LAKE LEELANAU — For many, Christmas is a time for holiday songs, presents, family feasts and sacred ceremonies.
But it also can be a painful reminder for some that they can’t go home for the holidays — or perhaps ever.
So said Beatriz Cruz, who works with Parenting Communities. Cruz is an advocate for Hispanic families and makes home visits to eight Leelanau County families, although the number has been as high as 37 when her agency’s funding was higher. She doesn’t ask about the families’ legal status, but some talk about not being able to go home.
“I ask them, ‘What would you do if your parents fell ill or passed away?’ They tell me, ‘We came to this country knowing we might never see them again.’ I can’t imagine that,” she said. “It’s not like they’re coming here not knowing what they’ll go through. Maybe the knowing helps them a little bit, leaving everything behind and never returning.”
Cruz knows firsthand what they go through. Before her husband gained legal status, he couldn’t return to Mexico for five years, she said.
“I know during the holidays, it was very sad and depressing for him,” she said. “We were all celebrating and happy; my brother and parents were here. He had no one, so he was always like the Grinch.”
Cruz recently translated for a local Hispanic woman who illegally crossed the Mexican border 11 years ago, leaving behind three siblings and her parents. Three other brothers live in Florida.
The woman lives with her farm laborer husband and two children, ages 4 and 8, in a small, weathered apartment on a windswept road outside Suttons Bay.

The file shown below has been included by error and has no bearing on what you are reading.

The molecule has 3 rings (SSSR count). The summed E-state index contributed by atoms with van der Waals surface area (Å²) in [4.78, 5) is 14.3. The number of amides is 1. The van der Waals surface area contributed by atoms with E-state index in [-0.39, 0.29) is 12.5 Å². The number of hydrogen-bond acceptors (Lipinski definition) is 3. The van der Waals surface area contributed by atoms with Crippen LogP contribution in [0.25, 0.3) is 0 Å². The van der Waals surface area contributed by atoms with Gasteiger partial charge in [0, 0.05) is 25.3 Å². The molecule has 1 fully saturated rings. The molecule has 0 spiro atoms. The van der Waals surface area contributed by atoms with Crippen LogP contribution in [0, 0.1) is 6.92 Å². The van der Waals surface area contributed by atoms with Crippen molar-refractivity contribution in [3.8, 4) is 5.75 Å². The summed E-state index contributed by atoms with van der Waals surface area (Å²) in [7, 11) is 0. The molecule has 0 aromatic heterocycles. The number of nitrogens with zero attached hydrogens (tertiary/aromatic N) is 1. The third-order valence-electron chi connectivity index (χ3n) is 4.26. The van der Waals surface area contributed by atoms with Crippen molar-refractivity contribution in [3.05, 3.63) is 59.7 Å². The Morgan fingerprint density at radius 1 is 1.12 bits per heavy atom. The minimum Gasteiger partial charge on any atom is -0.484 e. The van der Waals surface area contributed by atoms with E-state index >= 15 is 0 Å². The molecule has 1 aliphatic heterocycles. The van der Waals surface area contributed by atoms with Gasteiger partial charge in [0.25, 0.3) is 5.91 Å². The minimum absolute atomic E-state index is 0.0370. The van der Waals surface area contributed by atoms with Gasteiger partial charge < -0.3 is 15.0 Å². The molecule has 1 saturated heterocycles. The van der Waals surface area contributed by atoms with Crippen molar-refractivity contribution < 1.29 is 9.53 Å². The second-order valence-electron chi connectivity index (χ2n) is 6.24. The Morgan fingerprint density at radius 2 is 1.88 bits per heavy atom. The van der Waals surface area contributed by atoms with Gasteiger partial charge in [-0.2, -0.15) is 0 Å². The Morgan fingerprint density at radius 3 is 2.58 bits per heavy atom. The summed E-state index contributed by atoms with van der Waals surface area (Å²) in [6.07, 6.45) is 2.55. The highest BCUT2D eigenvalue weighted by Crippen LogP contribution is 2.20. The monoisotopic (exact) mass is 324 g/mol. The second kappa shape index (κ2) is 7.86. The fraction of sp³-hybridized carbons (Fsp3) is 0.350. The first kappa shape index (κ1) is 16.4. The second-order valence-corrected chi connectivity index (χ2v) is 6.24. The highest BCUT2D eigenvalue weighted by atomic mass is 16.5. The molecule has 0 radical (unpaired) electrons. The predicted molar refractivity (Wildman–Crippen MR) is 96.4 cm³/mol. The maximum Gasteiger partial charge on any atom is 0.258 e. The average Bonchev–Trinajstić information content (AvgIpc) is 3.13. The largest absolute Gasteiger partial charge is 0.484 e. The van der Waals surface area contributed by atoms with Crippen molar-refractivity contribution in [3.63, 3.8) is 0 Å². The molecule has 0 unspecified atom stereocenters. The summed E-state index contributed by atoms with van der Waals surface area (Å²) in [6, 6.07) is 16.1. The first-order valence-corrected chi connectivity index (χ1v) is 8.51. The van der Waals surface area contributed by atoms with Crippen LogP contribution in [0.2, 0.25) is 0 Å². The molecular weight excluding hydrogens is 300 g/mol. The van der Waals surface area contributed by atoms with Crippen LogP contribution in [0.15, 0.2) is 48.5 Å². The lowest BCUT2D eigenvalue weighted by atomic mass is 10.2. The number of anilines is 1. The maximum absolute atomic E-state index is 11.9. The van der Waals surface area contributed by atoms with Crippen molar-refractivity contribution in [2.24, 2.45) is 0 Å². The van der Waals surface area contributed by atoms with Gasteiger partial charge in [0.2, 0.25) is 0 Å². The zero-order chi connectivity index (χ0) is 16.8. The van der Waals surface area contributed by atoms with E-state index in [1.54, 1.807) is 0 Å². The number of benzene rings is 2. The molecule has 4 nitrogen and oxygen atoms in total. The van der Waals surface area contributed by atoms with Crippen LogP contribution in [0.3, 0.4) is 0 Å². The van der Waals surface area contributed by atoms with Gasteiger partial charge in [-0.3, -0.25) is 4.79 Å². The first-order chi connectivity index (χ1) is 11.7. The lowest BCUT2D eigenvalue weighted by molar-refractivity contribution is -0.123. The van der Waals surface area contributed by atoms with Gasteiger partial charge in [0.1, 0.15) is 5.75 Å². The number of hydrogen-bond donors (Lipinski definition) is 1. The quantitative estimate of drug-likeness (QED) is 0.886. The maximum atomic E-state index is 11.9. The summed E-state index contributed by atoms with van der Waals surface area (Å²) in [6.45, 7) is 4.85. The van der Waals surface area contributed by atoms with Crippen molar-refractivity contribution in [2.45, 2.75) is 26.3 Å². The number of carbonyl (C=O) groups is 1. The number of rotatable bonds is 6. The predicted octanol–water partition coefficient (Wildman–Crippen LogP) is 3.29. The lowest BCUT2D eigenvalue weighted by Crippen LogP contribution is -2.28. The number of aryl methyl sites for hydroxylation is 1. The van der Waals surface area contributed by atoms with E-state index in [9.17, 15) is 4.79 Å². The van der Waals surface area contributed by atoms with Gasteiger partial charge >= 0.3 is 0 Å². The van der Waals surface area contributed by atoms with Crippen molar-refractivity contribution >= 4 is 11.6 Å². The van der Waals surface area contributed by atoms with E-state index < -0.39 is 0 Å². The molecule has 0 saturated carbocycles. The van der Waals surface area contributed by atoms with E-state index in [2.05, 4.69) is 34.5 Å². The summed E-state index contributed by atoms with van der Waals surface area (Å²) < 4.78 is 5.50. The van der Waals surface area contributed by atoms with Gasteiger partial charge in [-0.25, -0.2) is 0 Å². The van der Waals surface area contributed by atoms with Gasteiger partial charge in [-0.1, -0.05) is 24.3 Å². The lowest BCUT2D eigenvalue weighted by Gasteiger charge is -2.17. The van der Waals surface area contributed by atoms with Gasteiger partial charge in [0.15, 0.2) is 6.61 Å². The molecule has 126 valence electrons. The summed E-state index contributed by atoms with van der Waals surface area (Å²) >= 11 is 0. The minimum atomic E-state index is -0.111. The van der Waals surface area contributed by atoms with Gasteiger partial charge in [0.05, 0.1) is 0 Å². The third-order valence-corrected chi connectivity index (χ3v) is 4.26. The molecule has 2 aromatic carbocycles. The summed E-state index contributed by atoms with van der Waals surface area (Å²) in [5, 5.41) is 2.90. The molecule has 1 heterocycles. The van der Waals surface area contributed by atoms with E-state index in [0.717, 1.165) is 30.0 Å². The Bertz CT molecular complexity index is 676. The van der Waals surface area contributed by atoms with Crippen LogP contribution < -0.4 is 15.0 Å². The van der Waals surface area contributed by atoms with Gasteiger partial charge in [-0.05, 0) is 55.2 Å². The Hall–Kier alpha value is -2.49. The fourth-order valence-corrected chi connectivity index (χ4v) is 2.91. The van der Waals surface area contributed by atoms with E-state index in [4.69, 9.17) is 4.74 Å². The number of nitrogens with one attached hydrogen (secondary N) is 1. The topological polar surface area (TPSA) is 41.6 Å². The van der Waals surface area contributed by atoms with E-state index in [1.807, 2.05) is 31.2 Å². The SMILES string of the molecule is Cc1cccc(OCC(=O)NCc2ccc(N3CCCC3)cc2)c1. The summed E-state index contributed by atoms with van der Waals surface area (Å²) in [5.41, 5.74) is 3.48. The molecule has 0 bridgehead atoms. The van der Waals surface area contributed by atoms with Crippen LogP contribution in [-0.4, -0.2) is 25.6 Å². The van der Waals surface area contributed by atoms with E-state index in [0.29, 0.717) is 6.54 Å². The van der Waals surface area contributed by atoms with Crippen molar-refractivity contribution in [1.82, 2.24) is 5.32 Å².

“If it was up to me, I would go back,” said the woman, 36, who sat at a small kitchen table. “But it’s not just me now. I have to think about my two children.”
The woman said her children speak with their grandparents by telephone every Christmas and look at their pictures. But they’ve never met them. Her parents have health problems and the woman worries about them.
There once was a time when many undocumented workers would cross the border for holiday visits, but heightened border security is making the risk too great, said the woman, who has never made a return trip.
She misses her family celebrations of fireworks, staying up until four in the morning and going to the beach the next day. Close-knit family members live in a cluster of homes they call a ranch.
Now her small family often celebrates alone or with single migrant workers, if they need company.
“We had so much food last year, but there was just a lot left over,” she said. “Something is missing no matter how much we try. I am happy with who’s here, but there is still something missing each year. If I could just quickly go and come back.”
The woman was interviewed on a frigid, wintry day, too cold it seemed for her husband to be away pruning cherry trees.
“If he doesn’t work, he doesn’t get paid,” she said, adding she’ll return to vineyard work in March.
The woman and her husband hope to gain legal status after their daughter turns 21 and is able to petition for them. But that’s 13 years away and a lot could happen, she said.
There has been some action. The U.S. Senate has proposed a reform bill that would provide a path to citizenship for migrants who illegally entered the United States prior to Dec. 30, 2011. Republican leaders in the House rejected the bill and are expected to create an immigration reform bill with tougher terms.
The ASSOCIATED PRESS contributed to this report.